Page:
Join Spike Xavier for an in-depth discussion in this video SharePoint 2010 features, part of SharePoint 2010: Foundation and Server.
- So, part of our concept series is a very important idea that we need to understand in dealing with SharePoint, configuring it and using it, and that's something called Features. Now Features in SharePoint 2010... sometimes the term features is a bit confusing. A Feature is something that actually can be written by a developer and deployed and available for use somewhere in the SharePoint farm. But a feature, most people think of a feature as it's some piece of functionality, it features air-conditioning, it features heating, it features, you know, large rims, and things like that, and in certain ways that does make sense because if you're writing some functionality, then you're deploying that, it's a new feature that's outed.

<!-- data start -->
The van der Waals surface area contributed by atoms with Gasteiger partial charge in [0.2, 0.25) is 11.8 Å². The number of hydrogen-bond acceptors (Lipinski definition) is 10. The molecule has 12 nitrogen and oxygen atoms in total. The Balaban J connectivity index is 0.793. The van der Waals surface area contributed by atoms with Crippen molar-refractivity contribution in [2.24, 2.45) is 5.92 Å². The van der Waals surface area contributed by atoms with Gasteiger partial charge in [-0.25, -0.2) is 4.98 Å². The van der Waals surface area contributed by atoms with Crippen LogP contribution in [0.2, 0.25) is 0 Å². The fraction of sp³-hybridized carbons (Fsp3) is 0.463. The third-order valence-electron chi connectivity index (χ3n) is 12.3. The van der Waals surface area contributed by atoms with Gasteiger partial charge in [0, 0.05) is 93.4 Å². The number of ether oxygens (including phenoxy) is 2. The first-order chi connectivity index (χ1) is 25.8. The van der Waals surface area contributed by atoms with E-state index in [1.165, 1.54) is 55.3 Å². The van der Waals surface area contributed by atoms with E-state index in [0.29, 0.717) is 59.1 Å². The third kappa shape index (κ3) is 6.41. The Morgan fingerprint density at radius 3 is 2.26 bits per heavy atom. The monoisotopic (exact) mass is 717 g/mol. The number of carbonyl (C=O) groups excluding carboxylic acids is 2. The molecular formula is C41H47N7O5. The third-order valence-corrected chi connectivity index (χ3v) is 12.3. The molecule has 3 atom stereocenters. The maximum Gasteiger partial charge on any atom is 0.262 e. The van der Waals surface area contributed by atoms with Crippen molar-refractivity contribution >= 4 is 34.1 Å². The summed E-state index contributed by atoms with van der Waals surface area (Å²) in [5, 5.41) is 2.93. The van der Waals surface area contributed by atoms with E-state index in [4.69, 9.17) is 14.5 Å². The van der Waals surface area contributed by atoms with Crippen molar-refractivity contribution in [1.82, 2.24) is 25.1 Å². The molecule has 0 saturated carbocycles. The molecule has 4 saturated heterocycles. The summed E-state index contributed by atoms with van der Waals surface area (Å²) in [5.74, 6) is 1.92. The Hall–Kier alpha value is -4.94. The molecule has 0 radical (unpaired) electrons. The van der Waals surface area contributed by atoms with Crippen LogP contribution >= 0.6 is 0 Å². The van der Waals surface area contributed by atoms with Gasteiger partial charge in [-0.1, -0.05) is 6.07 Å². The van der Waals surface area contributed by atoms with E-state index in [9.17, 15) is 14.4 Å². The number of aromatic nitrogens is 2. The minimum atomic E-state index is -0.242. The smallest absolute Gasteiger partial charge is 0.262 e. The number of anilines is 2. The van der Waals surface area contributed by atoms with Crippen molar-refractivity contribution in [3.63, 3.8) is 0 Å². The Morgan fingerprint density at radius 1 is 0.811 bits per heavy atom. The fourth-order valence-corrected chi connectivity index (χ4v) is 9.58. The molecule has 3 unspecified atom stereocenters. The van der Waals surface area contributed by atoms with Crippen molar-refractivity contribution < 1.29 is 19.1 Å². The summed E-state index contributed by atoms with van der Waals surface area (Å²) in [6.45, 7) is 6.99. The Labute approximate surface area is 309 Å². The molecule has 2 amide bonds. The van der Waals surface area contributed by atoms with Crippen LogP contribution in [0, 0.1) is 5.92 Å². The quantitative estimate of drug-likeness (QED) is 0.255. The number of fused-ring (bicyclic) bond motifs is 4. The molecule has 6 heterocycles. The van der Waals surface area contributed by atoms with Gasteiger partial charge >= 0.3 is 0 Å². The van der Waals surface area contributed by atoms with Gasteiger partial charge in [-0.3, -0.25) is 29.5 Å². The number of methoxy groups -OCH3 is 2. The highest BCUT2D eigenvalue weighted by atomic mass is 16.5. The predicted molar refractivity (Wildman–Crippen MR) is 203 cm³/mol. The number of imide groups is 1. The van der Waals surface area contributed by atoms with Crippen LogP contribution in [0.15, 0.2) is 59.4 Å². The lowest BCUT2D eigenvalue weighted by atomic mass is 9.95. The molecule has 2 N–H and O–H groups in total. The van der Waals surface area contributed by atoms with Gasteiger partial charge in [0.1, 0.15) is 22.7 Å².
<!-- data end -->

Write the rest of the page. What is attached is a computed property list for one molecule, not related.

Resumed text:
But features in SharePoint 2010 are an important concept, so we're gonna talk about a couple of things, what they are, and what their scope is. Scope is a very important part of Features. Features can be scoped or turned on or off at the farm level they can be scoped or turned on or off at the web application level, they can be scoped or turned on and off at the site collection level, and they can be scoped or turned on and off at the site level, and some features will have something called Dependencies, meaning for example, one of the features that some people like to use in their content management is the Publishing feature, and the Publishing feature is a feature that is scoped at the site collection level, or meaning so you would have to turn it on first at the site collection level, and then it would be available to be turned on or activated for any of the sites in that site collection.
So, if you went straight to the site level and tried to activate that feature, it would give you an error if it wasn't already turned on at the site collection level. One thing I'd like to do to illustrate this is I'd like to kinda draw a diagram. So, imagine you have some irrigation, some sort of source of water, and that source of water is getting to the farm. So let's make the farm a field. So the farm would be a nice, large field here, and we have one level of controlling our features is to even turn them on all at the farm level, which would then allow water, or the feature, to flow into that field.